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Tuesday, September 14, 2021

Seeing the way we do

New ways of perceptive seeing, now with Texture and Shape

GLOM: Teaching Computers to See the Way(s) We Do  By John Delaney,  Commissioned by CACM Staff   September 14, 2021

At the virtual Collision technology  earlier this year deep learning pioneer Geoffrey Hinton explained how he conceived of a new type of neural network that, he said, would be able to perceive things the way people do.

Hinton, an emeritus distinguished professor in the department of computer science of the Faculty of Arts & Science at Canada's University of Toronto, and also an Engineering Fellow at Google, is responsible for some of the biggest breakthroughs in deep learning and neural networks. He was honored as co-recipient of the 2018 ACM A.M. Turing Award, along with Yoshua Bengio and Yann LeCun, for conceptual and engineering breakthroughs that have made deep neural networks a critical component of modern computing.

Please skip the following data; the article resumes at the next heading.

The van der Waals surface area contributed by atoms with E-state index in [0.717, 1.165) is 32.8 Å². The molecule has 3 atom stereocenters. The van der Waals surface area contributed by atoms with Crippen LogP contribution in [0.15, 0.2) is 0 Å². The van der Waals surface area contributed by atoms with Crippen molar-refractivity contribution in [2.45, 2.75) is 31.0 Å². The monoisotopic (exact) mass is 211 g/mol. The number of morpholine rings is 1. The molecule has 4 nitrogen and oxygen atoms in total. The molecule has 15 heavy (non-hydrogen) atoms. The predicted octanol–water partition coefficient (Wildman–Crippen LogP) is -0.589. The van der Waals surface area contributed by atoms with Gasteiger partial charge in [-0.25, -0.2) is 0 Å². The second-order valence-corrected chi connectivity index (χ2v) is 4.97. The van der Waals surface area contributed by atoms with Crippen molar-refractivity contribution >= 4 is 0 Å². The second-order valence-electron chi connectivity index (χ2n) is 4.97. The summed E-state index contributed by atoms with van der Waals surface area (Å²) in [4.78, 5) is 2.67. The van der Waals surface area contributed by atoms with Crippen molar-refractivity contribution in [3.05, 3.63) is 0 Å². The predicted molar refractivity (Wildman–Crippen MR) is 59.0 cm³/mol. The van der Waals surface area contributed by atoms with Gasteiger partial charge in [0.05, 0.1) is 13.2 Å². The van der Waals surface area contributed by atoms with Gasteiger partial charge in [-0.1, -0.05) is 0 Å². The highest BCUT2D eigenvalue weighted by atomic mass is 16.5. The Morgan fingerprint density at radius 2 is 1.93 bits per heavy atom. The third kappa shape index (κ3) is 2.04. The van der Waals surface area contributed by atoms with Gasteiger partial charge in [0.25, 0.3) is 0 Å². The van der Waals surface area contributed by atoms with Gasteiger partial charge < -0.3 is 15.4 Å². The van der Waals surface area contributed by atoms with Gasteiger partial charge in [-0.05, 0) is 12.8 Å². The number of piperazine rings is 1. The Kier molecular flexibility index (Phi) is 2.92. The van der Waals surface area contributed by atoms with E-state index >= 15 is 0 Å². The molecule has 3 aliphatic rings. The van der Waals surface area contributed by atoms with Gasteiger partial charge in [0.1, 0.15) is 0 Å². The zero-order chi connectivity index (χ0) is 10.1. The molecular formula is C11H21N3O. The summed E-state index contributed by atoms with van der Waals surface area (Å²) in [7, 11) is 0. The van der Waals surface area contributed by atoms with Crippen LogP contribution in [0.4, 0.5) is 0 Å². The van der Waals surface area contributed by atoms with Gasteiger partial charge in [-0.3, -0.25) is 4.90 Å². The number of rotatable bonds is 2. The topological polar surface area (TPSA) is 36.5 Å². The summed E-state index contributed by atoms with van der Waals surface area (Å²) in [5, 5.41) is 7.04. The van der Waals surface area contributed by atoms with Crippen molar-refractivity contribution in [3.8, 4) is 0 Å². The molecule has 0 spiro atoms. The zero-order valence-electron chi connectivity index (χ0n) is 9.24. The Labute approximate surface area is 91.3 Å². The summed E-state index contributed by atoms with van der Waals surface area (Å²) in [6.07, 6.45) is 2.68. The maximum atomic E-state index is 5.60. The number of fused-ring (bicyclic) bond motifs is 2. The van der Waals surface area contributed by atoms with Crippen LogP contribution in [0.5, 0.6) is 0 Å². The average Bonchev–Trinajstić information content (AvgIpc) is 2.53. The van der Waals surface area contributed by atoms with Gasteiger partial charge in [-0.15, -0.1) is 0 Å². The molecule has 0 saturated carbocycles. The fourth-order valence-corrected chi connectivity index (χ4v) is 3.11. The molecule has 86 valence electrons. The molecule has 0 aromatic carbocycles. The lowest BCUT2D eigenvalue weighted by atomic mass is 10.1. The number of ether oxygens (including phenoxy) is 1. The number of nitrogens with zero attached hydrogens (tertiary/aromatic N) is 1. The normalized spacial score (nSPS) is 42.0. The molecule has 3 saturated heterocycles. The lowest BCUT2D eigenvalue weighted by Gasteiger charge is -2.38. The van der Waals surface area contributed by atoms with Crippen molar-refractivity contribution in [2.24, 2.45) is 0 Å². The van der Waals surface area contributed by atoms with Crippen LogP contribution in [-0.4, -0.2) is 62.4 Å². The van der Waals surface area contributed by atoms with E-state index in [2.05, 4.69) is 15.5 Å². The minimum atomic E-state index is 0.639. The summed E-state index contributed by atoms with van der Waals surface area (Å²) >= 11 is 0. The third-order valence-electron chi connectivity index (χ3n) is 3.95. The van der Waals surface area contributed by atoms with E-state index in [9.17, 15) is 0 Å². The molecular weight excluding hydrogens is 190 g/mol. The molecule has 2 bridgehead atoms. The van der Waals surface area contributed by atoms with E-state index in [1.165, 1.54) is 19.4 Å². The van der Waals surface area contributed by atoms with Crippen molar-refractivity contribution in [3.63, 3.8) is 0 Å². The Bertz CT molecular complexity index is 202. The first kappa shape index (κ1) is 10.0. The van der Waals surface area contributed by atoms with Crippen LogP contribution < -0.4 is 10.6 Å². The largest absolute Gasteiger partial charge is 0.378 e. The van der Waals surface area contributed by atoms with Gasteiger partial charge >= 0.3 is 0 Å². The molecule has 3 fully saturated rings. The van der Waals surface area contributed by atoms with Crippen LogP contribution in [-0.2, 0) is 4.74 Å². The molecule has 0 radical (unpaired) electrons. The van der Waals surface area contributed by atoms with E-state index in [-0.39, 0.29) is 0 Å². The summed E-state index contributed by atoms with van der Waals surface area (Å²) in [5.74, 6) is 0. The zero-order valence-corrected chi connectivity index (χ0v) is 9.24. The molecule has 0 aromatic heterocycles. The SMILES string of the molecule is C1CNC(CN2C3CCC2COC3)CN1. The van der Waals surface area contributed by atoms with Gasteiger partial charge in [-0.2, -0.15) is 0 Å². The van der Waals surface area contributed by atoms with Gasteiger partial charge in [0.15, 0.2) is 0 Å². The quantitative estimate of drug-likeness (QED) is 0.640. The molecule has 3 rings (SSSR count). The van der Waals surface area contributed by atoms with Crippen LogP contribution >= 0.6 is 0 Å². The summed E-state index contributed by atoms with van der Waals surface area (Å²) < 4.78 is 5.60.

In Hinton's Collision talk, he pointed out that the representations used by most neural networks performing object classification are produced by convolutional neural networks, which work well at classifying objects such as images or words, even winning competitions such as the ImageNet Large Scale Visual Recognition Challenge, but they perceive images in a very different way than people do, which can sometimes lead to "crazy errors."

"They use lots of texture information, which people are insensitive to," Hinton said, "but they fail to use a lot of shape information, which people are very sensitive to."  .... '

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